Provo • You could tell wide receiver Kody Epps wanted to find an answer.
The question posed to him was simple: In what areas has the offense improved from last week to this week?
And after a pause, he came up with this.
“Keep fighting,” he said. “Every game just keep fighting man.”
His answer summed it up perfectly. Because after a 38-26 win over Utah State, the best thing anyone could point to was the effort. Everything else, well it was more of the same from a BYU team that remains in neutral in all three phases. Despite being No. 19 in the country, the last two weeks have looked overly difficult against Wyoming and Utah State. That’s not to even mention a 41-20 blowout loss to Oregon.
Head coach Kalani Sitake said it himself that he was starting to get repetitive in saying his team needed to play cleaner, it needed to run the ball better, and the defense needed to get off the field.
The issues have popped up in three of the Cougars’ five games. At some point, you have to wonder: is this what this team is? It hasn’t hurt 4-1 BYU yet, but changing that identity will be even more difficult against upcoming opponents Notre Dame and Arkansas.
“We have to figure it out,” Sitake said. “... There are definitely a lot of improvements to be made.”
Slow starts for the defense
One hallmark of BYU’s struggles is the early success opponents have in the ground game. Wyoming had 93 rushing yards in the first 17 minutes of the game. Utah State had 97 by the end of the first quarter.
A common theme, according to Sitake, is that offenses have taken BYU by surprise with their game plans each week. This week, Sitake said Utah State came out with a similar plan to Coastal Carolina on offense that BYU did not expect.
“I didn’t think they would do as much keep away ball, or the type of runs they did,” Sitake said. “... They shifted from being a downhill run team.”
BYU eventually adjusted at halftime, as it has done for the past three weeks, but the question remains: Why does this group seem to be behind the eight ball to start every game? BYU couldn’t work itself out of a hole against Oregon because of the slow start. It managed to survive against worse opponents in Wyoming and Utah State.
It is also true that the defense has routinely compounded rough starts with unnecessary errors.
On the first three series, defensive lineman Tyler Batty jumped offsides and had an unnecessary roughness call where he pushed a player’s head into the ground. Max Tooley later threw a shoe that cost the team 15 yards and allowed the visitors to extend a drive.
The defense couldn’t get off the field: Utah State ran 52 plays by halftime and BYU ran just 19. No matter how good Jaren Hall is, he can’t do much with only 19 snaps.
“It is basic things like wrapping up and tackling,” Tooley said. “We left a lot of plays out on the field today and we aren’t satisfied to be honest.”
BYU has allowed a total of 51 points in the first half during the past three weeks. It is not a recipe to win games against good teams ahead — especially Notre Dame, which has had two weeks to prepare for BYU off its bye week and likely will prepare plenty of different looks for BYU in that first half.
Miles Davis vs. Chris Brooks
At the start of the second half, it looked like redshirt freshman Miles Davis was about to lock up the starting running back role. After his game last week — with 152 all-purpose yards — he started the first two drives after the intermission and ran the ball effectively. He had 39 yards and gave life to BYU’s offense.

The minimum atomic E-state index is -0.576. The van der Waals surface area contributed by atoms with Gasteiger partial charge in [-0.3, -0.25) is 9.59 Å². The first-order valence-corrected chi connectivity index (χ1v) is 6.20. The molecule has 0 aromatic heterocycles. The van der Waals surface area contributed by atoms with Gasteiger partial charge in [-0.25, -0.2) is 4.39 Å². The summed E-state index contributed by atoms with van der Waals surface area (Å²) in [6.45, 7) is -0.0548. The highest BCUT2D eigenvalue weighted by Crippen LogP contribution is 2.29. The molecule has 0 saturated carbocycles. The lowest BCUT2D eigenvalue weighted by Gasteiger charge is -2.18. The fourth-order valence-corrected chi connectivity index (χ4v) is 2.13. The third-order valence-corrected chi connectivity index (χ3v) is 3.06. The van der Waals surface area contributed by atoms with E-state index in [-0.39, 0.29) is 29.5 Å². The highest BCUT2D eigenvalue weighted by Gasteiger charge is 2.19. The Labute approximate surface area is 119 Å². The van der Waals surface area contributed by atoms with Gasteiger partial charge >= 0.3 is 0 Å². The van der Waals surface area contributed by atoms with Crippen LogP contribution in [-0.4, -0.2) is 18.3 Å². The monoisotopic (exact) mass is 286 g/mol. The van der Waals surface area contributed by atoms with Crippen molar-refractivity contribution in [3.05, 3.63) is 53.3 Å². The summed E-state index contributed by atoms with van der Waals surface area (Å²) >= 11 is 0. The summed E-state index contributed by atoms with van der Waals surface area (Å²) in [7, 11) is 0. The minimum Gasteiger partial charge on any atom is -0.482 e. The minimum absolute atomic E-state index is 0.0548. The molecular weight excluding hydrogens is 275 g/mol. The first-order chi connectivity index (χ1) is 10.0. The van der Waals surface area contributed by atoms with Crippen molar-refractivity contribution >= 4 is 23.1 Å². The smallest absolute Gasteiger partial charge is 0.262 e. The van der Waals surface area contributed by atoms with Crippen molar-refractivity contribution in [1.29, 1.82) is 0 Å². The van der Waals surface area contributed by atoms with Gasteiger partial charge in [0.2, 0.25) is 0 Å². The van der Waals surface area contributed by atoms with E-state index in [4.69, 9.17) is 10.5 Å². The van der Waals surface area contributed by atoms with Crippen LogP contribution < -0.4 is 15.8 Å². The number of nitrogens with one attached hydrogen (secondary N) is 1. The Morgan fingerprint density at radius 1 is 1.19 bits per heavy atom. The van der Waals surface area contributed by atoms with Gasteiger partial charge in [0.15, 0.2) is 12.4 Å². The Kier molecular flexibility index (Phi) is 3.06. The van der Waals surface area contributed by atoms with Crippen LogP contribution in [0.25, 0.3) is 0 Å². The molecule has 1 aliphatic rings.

But then Davis limped off the field and Chris Brooks came back in. The fifth-year transfer, who has played himself out of the rotation, ended with 90 yards on some big chunk plays.
It appears, once again, that the running back competition is still on. The thing that sticks out about Brooks, though, is that all of his bigger chunk play runs have come later in the second half.
His 50-yard touchdown against USF came in the fourth quarter. His 34-yarder against the Aggies came in the fourth quarter.
It isn’t uncommon for running backs to take advantage of a tired defense, but Davis has been able to break off plays in the middle of games. Brooks has not to this point.
“Not good enough, especially at the beginning,” Sitake said of the run game.
The Utah State game might not have been the best gauge of production from the running backs, since there was a small volume of plays in the first half. Brooks only had two carries until that fourth quarter.
But, when looking at the stat sheet, it looks like Brooks was BYU’s best running back on Thursday night. Davis, though, has a case to be made that he was the Cougars’ best option back there. If he had stayed in for the final plays, he might have been able to seal the starting position.
Missing Puka Nacua
It was clear Thursday night that BYU — Hall excluded — does not have a No. 1 threat on offense.
Every week it has been someone new. Thursday it was Kody Epps. The week before it was Keanu Hill. The week before that it was Chase Roberts.
The identity of this team was supposed to be built around Puka Nacua and Gunner Romney. Nacua did not play Thursday due to injury. That means he has played a total of five full quarters of football this season.
He is undoubtedly BYU’s best receiver when healthy. He has a nose for the ball, and can make plays pretty much when the Cougars need them.
Hall made it work without him. He was 17 of 27 for 247 yards and three touchdowns. But there were stalled drives and whole halves of football where it looked like the offense couldn’t move the ball. Those are the moments where it stands out that an entire element of this offense is missing.
Nacua has the potential to mask a lot of problems. When he is not around, the running game issues become more pronounced.